Consistently voted one of Britain’s favourite gardens, The Lost Gardens of Heligan just north west of Mevagissey and south of St Austell are not to be missed on a visit to the area. The skilled gardeners who created and maintained the glorious gardens of Heligan in the 19th century which covered a thousand acres of the Tremayne family estate went off to fight in the First World War. The gardens became neglected, but restoration to their former glory after the great hurricane of 1990 was spearheaded by the discovery of a motto etched onto a limestone wall in one of the walled gardens reading ‘Don’t come here to sleep or slumber’. It was dated August 1914, with a list of names of those who had worked at Heligan and departed for the Great War underneath.
Northern Gardens & Pleasure Grounds
The restored Lost Gardens of Heligan today is a multi award-winning Cornish garden covering well over 300 acres. The gardens and romantic pleasure grounds are spread across 200 acres, with wetland, woodland and ancient pastures to explore in the wider estate covering 100 acres. At its heart is the Northern Garden, the award-winning Victorian productive gardens restoration, with over 200 varieties of heritage vegetables, herbs, fruit and salad which you can sample in the Heligan Tearoom! There are 200 year old Pleasure Grounds to explore with romantic structures and unusual features, a network of walkways and historic plants. Cornwall’s National Collection of Rhododendrons and Camellias can also be seen in the Pleasure Grounds.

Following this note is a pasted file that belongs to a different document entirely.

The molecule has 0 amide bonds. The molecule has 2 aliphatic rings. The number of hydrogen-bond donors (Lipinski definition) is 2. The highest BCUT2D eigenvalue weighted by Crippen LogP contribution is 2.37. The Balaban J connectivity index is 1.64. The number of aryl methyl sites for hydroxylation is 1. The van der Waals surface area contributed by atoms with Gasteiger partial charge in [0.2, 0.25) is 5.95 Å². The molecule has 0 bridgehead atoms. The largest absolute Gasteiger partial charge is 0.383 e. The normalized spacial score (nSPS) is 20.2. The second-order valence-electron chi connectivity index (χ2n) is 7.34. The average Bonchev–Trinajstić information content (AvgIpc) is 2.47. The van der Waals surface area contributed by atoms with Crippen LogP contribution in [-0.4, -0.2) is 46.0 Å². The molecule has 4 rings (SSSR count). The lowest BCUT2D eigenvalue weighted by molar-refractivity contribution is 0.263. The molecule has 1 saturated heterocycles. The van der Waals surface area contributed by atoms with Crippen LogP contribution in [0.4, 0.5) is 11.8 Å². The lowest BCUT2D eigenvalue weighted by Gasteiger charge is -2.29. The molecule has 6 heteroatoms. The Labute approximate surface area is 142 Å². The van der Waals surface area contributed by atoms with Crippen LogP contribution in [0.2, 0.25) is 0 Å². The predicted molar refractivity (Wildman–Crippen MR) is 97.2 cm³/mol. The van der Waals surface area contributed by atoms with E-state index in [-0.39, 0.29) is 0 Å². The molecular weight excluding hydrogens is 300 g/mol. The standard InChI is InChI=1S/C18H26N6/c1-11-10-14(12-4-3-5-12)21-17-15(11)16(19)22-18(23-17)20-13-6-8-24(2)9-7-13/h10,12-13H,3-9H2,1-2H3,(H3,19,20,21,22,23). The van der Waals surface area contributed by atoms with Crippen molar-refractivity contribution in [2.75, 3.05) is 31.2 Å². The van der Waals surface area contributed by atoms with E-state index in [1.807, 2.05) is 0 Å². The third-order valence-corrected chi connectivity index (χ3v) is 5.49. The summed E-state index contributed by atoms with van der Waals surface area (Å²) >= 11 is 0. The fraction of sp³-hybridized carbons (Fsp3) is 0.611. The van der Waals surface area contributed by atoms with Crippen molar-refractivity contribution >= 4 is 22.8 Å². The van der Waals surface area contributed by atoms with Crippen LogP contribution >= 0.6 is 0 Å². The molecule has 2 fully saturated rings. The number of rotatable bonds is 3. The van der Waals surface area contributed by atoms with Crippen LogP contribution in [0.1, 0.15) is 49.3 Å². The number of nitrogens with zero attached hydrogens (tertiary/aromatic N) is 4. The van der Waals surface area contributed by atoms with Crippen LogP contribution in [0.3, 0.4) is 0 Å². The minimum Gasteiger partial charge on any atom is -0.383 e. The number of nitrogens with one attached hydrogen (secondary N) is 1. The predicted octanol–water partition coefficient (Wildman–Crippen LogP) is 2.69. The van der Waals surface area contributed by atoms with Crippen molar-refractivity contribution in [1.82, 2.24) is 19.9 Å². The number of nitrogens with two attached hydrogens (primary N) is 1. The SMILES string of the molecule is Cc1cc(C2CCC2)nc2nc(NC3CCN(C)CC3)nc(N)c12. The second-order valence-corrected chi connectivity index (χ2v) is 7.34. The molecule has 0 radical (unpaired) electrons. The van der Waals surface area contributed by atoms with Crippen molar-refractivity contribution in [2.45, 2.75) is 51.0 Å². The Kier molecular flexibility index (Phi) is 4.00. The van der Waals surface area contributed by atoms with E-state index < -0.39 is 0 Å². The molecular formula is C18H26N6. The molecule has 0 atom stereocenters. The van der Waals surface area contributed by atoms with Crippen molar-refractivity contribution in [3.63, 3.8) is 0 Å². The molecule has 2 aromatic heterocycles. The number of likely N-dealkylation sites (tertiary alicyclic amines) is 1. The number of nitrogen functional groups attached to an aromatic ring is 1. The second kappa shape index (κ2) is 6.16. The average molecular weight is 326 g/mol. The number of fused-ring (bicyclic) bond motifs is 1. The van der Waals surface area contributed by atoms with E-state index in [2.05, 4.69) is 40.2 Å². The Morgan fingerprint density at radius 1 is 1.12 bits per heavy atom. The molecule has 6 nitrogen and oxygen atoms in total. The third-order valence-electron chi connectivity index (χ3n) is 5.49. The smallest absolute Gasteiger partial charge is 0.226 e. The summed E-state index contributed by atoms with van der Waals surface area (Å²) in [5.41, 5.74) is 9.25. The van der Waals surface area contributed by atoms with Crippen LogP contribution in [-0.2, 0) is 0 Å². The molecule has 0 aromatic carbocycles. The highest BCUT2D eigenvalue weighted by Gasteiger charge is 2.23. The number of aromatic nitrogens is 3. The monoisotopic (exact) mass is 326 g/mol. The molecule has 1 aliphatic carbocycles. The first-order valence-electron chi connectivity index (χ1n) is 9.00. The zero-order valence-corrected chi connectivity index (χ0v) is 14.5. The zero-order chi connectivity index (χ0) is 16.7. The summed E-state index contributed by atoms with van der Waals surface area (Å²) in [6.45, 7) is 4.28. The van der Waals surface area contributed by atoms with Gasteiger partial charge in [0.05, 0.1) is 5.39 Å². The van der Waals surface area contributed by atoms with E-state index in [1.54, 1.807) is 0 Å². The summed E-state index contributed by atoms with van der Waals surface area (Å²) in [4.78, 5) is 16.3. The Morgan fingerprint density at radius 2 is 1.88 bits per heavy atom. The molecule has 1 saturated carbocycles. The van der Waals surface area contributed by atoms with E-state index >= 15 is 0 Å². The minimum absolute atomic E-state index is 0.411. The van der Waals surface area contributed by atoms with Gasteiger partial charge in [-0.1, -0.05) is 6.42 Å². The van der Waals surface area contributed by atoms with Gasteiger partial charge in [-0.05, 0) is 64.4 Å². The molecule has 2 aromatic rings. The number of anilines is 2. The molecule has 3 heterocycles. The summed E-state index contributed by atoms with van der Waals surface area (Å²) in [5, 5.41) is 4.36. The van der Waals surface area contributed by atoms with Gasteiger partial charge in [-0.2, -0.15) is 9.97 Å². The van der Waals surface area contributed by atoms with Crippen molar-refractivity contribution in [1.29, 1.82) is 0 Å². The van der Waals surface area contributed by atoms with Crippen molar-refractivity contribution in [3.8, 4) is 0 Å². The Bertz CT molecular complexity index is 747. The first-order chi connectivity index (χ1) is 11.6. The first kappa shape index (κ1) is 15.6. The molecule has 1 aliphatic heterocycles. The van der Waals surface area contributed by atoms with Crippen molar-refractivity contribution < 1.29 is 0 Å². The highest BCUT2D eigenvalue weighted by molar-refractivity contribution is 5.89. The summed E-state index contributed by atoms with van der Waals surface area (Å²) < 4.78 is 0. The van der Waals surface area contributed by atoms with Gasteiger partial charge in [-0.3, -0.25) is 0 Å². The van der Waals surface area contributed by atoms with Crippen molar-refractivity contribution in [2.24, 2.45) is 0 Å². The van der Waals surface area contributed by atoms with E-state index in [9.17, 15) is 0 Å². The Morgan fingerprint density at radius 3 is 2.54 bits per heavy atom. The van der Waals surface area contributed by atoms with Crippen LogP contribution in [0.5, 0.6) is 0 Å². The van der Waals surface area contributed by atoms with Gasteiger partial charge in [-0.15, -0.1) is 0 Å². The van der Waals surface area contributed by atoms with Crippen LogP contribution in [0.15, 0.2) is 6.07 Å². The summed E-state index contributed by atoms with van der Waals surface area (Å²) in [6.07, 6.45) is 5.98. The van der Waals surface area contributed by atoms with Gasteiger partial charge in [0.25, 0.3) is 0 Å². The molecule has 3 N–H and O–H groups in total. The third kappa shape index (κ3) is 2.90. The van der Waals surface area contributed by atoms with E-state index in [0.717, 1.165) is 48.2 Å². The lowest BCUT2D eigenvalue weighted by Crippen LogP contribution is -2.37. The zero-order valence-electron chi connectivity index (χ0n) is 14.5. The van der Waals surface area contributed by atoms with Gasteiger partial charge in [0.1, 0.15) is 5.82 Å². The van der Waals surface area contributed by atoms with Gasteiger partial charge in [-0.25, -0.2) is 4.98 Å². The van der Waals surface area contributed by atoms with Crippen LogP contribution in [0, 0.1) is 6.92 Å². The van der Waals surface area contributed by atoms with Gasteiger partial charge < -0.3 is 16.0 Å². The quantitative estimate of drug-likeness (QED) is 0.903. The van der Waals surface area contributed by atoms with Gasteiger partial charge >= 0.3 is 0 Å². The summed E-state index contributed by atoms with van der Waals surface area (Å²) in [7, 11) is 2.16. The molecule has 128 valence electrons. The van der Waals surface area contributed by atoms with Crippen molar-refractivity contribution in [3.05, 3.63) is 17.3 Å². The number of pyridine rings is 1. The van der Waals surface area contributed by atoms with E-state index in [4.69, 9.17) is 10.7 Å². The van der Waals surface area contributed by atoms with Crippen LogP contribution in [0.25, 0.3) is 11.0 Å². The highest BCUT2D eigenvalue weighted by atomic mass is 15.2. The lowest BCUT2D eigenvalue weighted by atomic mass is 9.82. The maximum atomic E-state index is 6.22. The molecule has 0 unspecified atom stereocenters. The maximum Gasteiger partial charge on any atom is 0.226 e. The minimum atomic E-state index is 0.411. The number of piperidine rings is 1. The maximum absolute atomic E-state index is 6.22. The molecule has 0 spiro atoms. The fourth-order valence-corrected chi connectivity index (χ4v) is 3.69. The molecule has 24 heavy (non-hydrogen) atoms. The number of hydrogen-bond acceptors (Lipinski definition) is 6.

The exotic Jungle garden covers a steep-sided valley at Heligan with its own warmer microclimate about 5 degrees warmer than the Northern Gardens area. The Jungle, which showcases the plants bought back from tropical worlds by Victorian explorers, is brimming with the foliage of exotic plants, palms and bamboo from more temperate parts of the world. Exciting new attraction in The Jungle is Britain’s longest rope bridge, a big hit with visitors, offering spectacular views across the sub-tropical valley.
Well trained dogs on short leads are welcome in Heligan’s gardens, but not in the tearoom. A large car park is adjacent to the attraction and parking is free for cars, with disabled parking bays available closest to the entrance. In the Steward’s House you’ll find wc facilities including disabled toilets plus baby changing facilities. The Heligan Shop, Tearoom and Plant Centre are free to enter all year round. In the heart of the estate also sits the Stewardry Tearoom and Exhibition Room. Heligan is open all year round to visitors, except on Christmas Eve and Christmas Day.
The nearest mainline railway station is St Austell, and from the station you can pick up Western Greyhound bus routes 524 and 525 direct to Heligan. These bus routes also connect Heligan to nearby Par and Mevagissey, and to Newquay. The airport at Newquay is a mere 20 miles away. The gardens are only around a 35 minute scenic walk from Mevagissey – if you’re based further along the coast at Fowey, you can pick up the ferry from here to Mevagissey and then walk or hop aboard the bus service to Heligan. Visitors coming by car need to take the B3273 to Mevagissey and follow clear Brown signs to ‘The Lost Gardens of Heligan’.
Where to Stay
St Austell Bay and the Roseland Heritage Coast around Heligan offer a huge choice of accommodation options from luxury family friendly villas and apartments to beautiful Cornish country cottages. Nearby Mevagissey has a wealth of beautiful holiday homes and harbourside B&Bs, or stay in a charming guest house or a country inn around St Austell with easy access to the gardens via local bus services. Nearby Charlestown on St Austell Bay offers more luxury contemporary self-catering holiday homes close to the gardens and award-winning beaches. Towards the Roseland Peninsula, also conveniently close to Heligan, you’ll find numerous luxury cottages and cottage complexes. A wide choice of family friendly holiday parks are also available around Gorran Haven and Par.